Research purpose The purpose of this study is to examine the extent to which both employees and leaders in extreme environments perceive the same levels of safety participation. Furthermore, this study examines the association between empowering leadership and team performance as well as empowering leadership and safety participation. Research design, approach and methods This study follows a quantitative approach as its main purpose is to establish relationships between constructs. As such, correlations and multiple regression analyses were conducted. Convenience sampling was applied to obtain the data. Firefighters and their immediate line officers (lieutenants) were surveyed. Five fire departments in small to medium cities were chosen in the Great Lakes and south-eastern regions in the United States (US). Questionnaires were distributed to 263 firemen, of which 186 were firefighters and 78 were their line officers/lieutenants. Main findings Results indicated that a positive association does not exist between firefighters' perceptions of safety participation and their leaders' perception of safety participation when control variables are added. Therefore, no significant relationship exists between firefighters' perceptions of safety participation and their leaders' perception of safety participation. Furthermore, the results also showed a positive association does not exist between empowering leadership and safety participation when control variables are added. Consequently, no significant relationship exists between firefighters' reports of empowering leadership and lieutenants' reports of safety participation. Lastly, regarding empowering leadership and team performance, the results did not support a direct relationship between these two constructs. Limitations The results should be interpreted bearing in mind that they are applicable to the United States of America and may not be generalised to the South African context. Additionally, very little research has been conducted on empowering leadership and safety behaviour in extreme environments, and therefore the literature review was limited to other organisational environments. Lastly, only three cultural groups (White, Black and Hispanic) and only men participated in this study, so results may not be generalisable to other demographic groups. The study was only positioned in extreme environments, specifically in firefighting, therefore it is unclear whether the results can be generalised to other work environments. Future Research It is suggested that this study is replicated, firstly because little research has been done in extreme environments but, secondly, that it also be specifically replicated in South Africa. Indicated by the data, a lieutenant's age has a positive association with how he perceives his team's safety participation. This could be due to various reasons. For example, the more experienced the lieutenant the more comfortable he gets towards the extreme environment. Lastly, it is suggested that research is conducted to determine other leadership styles which could be effective in extreme environments. Conclusion Insight was given into the empowering leadership style in terms of team performance and safety behaviour. Furthermore, the relation between firefighters' perceptions of safety participation and their leaders' perceptions of safety participation was not confirmed.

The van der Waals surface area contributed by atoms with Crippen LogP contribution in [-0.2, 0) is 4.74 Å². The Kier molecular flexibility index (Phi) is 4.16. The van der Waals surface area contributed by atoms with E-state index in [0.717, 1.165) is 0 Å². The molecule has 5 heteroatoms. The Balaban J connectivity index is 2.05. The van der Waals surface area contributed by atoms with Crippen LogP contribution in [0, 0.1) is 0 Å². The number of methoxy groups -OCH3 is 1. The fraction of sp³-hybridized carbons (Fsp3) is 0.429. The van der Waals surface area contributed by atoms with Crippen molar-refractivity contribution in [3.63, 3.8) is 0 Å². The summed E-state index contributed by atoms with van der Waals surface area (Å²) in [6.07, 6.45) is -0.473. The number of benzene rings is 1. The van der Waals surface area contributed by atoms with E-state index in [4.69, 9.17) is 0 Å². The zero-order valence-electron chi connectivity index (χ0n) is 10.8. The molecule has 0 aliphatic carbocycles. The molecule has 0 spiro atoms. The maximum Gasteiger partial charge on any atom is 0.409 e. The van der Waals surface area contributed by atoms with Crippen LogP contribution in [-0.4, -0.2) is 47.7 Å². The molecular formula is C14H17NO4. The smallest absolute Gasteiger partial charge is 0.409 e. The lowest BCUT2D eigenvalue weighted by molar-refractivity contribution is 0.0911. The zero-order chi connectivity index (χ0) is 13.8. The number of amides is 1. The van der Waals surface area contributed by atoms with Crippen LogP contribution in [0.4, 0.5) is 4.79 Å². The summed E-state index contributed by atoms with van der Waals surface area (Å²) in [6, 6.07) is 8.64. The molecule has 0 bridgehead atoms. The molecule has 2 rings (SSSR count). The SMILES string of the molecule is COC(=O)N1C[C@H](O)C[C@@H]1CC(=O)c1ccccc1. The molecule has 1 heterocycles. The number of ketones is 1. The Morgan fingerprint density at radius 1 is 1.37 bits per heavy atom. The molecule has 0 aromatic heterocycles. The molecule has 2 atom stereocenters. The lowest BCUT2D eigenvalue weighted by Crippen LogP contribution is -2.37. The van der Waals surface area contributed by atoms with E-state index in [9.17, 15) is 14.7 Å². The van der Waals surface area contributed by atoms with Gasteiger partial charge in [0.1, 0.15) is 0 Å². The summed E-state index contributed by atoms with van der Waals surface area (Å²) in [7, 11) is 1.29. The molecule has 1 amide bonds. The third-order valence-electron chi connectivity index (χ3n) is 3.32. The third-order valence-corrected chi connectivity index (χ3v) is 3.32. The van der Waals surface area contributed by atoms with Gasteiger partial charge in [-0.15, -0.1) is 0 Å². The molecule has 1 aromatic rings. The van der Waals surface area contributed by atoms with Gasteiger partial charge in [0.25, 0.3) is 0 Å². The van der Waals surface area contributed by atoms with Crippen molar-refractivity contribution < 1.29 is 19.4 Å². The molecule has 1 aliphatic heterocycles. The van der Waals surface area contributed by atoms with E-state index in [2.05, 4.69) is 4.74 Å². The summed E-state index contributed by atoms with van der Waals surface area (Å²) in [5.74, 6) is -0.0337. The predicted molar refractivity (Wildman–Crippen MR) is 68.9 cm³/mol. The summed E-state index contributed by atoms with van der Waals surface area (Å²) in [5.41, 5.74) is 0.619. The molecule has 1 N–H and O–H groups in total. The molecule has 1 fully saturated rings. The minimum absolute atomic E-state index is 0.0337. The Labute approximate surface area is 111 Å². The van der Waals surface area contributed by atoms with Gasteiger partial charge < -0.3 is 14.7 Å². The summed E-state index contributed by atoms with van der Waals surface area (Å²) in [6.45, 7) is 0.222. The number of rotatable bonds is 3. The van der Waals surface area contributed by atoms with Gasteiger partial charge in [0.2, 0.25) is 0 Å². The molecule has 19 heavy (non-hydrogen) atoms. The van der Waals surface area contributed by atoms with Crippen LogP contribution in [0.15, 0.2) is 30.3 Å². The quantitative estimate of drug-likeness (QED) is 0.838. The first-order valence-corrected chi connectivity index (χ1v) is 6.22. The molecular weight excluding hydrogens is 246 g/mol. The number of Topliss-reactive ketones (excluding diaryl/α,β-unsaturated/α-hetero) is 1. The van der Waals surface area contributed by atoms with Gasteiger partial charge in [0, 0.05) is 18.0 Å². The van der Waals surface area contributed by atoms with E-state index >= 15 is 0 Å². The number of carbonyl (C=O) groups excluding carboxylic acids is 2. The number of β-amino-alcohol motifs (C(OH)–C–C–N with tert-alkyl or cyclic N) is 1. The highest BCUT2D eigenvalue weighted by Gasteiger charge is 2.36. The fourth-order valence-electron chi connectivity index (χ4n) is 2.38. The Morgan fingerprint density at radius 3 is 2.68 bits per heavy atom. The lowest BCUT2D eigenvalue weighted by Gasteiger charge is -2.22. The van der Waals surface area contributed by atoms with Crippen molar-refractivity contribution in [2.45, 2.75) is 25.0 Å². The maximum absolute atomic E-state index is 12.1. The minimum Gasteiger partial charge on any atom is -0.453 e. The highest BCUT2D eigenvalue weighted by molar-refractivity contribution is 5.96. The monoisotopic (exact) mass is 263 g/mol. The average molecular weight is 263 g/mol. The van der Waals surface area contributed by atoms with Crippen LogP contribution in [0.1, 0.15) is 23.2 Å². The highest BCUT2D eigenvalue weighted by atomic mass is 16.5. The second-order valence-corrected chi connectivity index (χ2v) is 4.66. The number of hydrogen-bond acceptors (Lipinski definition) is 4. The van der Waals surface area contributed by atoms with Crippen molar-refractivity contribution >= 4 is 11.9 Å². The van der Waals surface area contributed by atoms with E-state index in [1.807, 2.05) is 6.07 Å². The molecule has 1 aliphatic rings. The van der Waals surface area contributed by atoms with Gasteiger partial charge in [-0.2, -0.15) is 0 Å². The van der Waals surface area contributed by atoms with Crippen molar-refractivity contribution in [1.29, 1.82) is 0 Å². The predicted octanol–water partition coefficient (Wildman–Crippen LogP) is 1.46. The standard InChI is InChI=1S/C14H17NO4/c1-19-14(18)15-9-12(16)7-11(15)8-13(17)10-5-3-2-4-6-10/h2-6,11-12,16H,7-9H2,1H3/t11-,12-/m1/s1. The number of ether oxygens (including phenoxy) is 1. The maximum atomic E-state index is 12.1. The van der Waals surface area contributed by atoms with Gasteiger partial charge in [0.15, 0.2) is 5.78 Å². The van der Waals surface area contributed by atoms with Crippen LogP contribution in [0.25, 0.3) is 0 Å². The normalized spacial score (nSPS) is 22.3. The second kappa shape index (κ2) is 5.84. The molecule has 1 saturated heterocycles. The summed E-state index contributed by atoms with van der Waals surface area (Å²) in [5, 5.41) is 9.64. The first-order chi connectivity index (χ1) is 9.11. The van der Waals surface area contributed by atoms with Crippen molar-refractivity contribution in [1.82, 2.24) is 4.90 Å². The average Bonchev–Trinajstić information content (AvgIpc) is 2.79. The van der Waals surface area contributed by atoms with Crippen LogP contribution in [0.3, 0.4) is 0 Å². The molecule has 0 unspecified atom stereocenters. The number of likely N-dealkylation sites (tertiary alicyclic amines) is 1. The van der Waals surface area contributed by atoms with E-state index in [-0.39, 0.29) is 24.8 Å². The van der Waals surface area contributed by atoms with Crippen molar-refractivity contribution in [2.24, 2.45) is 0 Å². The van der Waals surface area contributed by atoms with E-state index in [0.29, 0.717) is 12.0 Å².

Dissertation (MCom)--University of Pretoria, 2017.